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Trends in diabetes-related health indicators in Aboriginal communities in Norhtern Alberta


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2010 University of Alberta - School of Internal Medicine Research Day, poster presentation by Richard Oster (BRAID Research)

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Transcript of "Trends in diabetes-related health indicators in Aboriginal communities in Norhtern Alberta"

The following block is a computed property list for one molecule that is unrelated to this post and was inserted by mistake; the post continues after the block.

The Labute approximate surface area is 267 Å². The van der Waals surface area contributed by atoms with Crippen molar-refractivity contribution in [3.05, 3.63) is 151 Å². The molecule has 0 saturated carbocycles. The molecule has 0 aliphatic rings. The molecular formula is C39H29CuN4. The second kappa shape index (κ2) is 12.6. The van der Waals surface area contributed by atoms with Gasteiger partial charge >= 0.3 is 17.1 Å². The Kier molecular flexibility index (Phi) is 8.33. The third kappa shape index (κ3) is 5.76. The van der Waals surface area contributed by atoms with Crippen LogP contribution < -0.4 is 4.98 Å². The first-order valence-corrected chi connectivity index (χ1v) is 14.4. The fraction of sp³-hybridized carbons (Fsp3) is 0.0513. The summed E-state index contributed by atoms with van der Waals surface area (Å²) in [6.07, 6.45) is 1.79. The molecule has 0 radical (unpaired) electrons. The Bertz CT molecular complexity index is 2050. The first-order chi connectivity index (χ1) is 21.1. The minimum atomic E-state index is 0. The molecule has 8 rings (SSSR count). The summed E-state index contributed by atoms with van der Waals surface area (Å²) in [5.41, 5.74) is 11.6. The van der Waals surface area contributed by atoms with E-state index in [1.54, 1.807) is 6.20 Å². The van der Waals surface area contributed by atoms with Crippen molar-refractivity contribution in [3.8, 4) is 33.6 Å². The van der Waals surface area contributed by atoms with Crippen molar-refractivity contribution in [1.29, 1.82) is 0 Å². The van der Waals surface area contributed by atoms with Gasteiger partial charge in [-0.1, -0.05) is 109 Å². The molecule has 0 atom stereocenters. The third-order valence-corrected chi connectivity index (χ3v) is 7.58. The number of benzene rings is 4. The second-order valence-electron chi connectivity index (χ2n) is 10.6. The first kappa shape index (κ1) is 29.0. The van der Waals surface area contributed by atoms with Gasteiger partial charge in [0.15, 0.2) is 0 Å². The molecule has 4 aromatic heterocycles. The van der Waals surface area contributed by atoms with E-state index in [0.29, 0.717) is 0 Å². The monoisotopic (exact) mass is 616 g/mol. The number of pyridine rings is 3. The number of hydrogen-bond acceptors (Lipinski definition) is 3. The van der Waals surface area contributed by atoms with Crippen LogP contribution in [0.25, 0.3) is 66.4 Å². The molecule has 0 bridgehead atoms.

1. 1. TRENDS IN DIABETES-RELATED HEALTH INDICATORS INABORIGINAL COMMUNITIES OF NORTHERN ALBERTARichard T. Oster, Department of Medicine, University of Alberta-1.5 -1 -0.5 0 0.5 1 1.5-2 -1.5 -1 -0.5 0 0.5 1 1.5 2kABSTRACTIntroduction: The Mobile DiabetesScreening initiative (MDSi) screens fordiabetes and related risk factors in northernAlberta remote and off-reserve Aboriginalcommunities. In addition to providingdiabetes screening, diabetes education, andcommunity-based care, MDSi also aims toidentify and refer individuals needingmedical attention. Our objective was toexamine, longitudinally, diabetes-relatedrisk factors among returning MDSi clients.Methods: Data was collected betweenNovember 2003 and December 2009 asmobile vans equipped with healthprofessionals and portable diagnosticequipment traveled to the communities.Body mass index (BMI), waistcircumference, hemoglobin A1c (A1c),blood pressure and total cholesterol atbaseline and subsequent visits werecompared over time for 809 self-referredadult (≥ 20 years of age) individuals (mostlyMétis; 180 with diabetes; 629 withoutdiabetes). A mixed effects model wasapplied to get overall trend slopes for eachrisk factor longitudinally.Results: Significant improvements in BMI,blood pressure, total cholesterol and A1cconcentrations were identified (P < 0.05) inreturning subjects with diabetes.Conversely, for clients without knowndiabetes, improvements were only observedin blood pressure (P < 0.05), and BMI andwaist circumference actually increased overtime (P < 0.05).Discussion: Although baseline clinicalcharacteristics were worrisome, diabetes-related health seems to be improvingamongst MDSi clients with diabetes.Unfortunately, this is not the case for thosewithout diabetes, whose health appears tobe worsening.SUPERVISOR: Dr. Ellen L. TothKSINTRODUCTIONOver the past century, Canadian Aboriginals (First Nations, Inuit andMétis) have experienced a profound epidemiological shift in their healthstatus (1). The starvation, infectious diseases and depopulation thataccompanied colonization has given way to both re-population and anaccelerated increase in chronic diseases, including type 2 diabetes (2).Among First Nations peoples, type 2 diabetes and its complications are2-5 times more common than in the non-First Nations population (3).Although prevalence rates appear to be higher than that of the generalpopulation (4), very little is known about diabetes-related health statusamong Métis people in Canada.The Mobile Diabetes Screening initiative (MDSi) is part of the 10 yearAlberta Diabetes Strategy (2003-2013). MDSi serves Métis and off-reserve Aboriginal communities in northern Alberta, providing diabetesand cardiovascular risk screening, diabetes education, and community-based care. The objective of this study was to examine, longitudinally,the diabetes-related health status of returning MDSi clients.Statistical analyses were done with SPSS 17.0. Mean baseline andsubsequent indicators were compared for individuals over time with aunivariate general linear mixed effect model. Those with and withoutdiabetes were analyzed separately. Resultant overall trend estimatesfor each indicator were considered significant if P < 0.05.MDSi was implemented as a partnership between Alberta Health andWellness, Alberta’s Métis communities and the University of Alberta.MDSi was approved by the Health Research Ethics Board at theUniversity of Alberta, and individuals consented to aggregate analysis.Mobile vans, equipped withportable diagnostic equipment andhealth professionals, travelled tocommunities (including all 8 MétisSettlements) twice per year. Adultsubjects (aged ≥ 20) enrolledthrough self-referral in response tolocal advertising. Diabetes wasconfirmed by medications, chartreview, or infrequently, nursehistory. A total of 809 individuals(180 with diabetes, 629 withoutknown diabetes) were included.Subjects were mostly Métis(65.8%), with some non-Aboriginal(17.9%) and First Nations (16.3%).Indicators of diabetes-related health measured included body massindex (BMI), waist circumference (using a standard measuring tape atthe iliac crest), hemoglobin A1c (A1c), blood pressure (BP), and totalcholesterol. Blood was collected via a single finger puncture with theAccu-Chek Safe-T-Pro (Roche Diagnostics) lancet. Cholesterol and A1cconcentrations were analyzed using the Cholestech L.D.X™ portableanalyzer and the Bayer DCA2000®+ analyzer respectively.Criteria from the National Cholesterol Education Program AdultTreatment Panel III (NCEP-ATP III) (5), were utilized to defineoverweight (BMI 25-29.9), obesity (BMI  30) and abnormal waistcircumference (≥ 102 cm for males; ≥ 88 cm for females). Poor glucosecontrol was assessed according to the Canadian Diabetes AssociationClinical Practice Guidelines (CPGs) cutoff (A1c ≥ 7%) (6). BP ≥ 140/90mmHg for those without diabetes and ≥ 130/80 for those with diabeteswas used to identify hypertension, whereas total cholesterolconcentration ≥ 5.24 mM indicated hypercholesterolemia (5).For returning subjects with diabetes, significant improvements inoverall trend estimates for BMI, blood pressure, total cholesterol andA1c concentrations were observed (P < 0.05).DISCUSSIONThe observed improvements amongst adults with known diabetesimply that MDSi’s care model may play a role in supporting clients toimprove their health. However, since no control group was included,MDSi’s contribution cannot be quantitated. Secular improvements indiabetes health are likely due to a combination of effects including theavailability of CPGs and the federal Aboriginal Diabetes Initiative. Forthose without diabetes, risk appears to be increasing. Further work willbe required to address this risk.REFERENCES1. Adelson N. 2005. Can J Public Health. 2. Gracey M, King M. 2009. Lancet. 374:65-75.96(S2):S45-S61.3. Young TK et al. 2000. CMAJ. 163:561-566. 4. Ralph-Campbell et al. 2009. Int J CircumpolarHealth. 68(5):433-442.5. NCEP Expert Panel. 2002. Circulation . 6. Canadian Diabetes Association. 2008. Can J106(25):3143-3421. Diabetes. 32(S1):S1-S201.In contrast, subjects without known diabetes experiencedimprovements only in blood pressure (P < 0.05), whereas both BMIand waist circumference increased over time (P < 0.05).BMIWaistA1cSystolic BPDiastolic BPMAPCholesterolBMIWaistA1cSystolic BPDiastolic BPMAPCholesterolHealth indicators of returning subjects with diabetes (N = 180).Values are estimates for the average change per year with 95% CI.Baseline diabetes health indicators. Values are means (± SD) orprevalences (95% CI).Health indicators of returning subjects without diabetes (N = 629).Values are estimates for the average change per year with 95% CI.RESULTSSubjects ranged from 20 to 91 years of age (mean 49). The majority ofsubjects (69.0%) were female. We identified high baseline rates ofoverweight and obesity (87.3%), abnormal waist circumference(78.7%), poor glucose control (12.6%), hypertension (26.1%) andhypercholesterolemia (33.8%). Baseline indicators were more severeamong those with diabetes compared to those without the disease.Estimate of average changeEstimate of average changeMETHODSCanadian AboriginalIssues Database,www.ualberta.ca/~walld/map.htmlVariablesWith diabetes(N = 180)Without diabetes(N = 629)Total(N = 809)BMI (kg/m2)% Overweight (25-29.9)% Obese (≥ 30)33.4 ± 6.229.5%(17.0 - 42.0)67.1%(58.6 - 75.7)31.0 ± 6.332.0%(25.6 - 38.4)52.8%(47.4 - 58.2)31.5 ± 6.331.4%(25.7 - 37.1)55.9%(51.3 - 60.5)Waist circumference (cm)% Abnormal (≥ 102males; ≥ 88 females)108.6 ± 13.995.9%(92.9 - 98.9)101.6 ± 14.772.8%(68.7 - 76.9)103.2 ± 14.878.7%(75.5 - 81.9)A1c (%)% Poor glucose control( ≥ 7%)7.3 ± 1.650.0%(41.3 - 58.7)5.5 ± 0.81.6%(0.1 - 3.1)N AN ASystolic BP (mmHg)Diastolic BP (mmHg)MAP (mmHg)% Hypertensive (≥130/80 with diabetes;140/90 without diabetes)136.9 ± 19.077.4 ± 9.897.3 ± 12.169.5%(61.3 - 77.7)123.8 ± 21.475.3 ± 10.491.5 ± 12.621.8%(14.9 - 28.7)126.7 ± 20.375.8 ± 10.392.7 ± 12.432.3%(26.6 - 38.0)Total cholesterol (mM)% Hypercholesterolemia(≥ 5.24)4.7 ± 1.130.8%(18.4 - 43.2)4.9 ± 1.134.6%(28.3 - 40.9)4.8 ± 1.133.8%(28.1 - 39.5)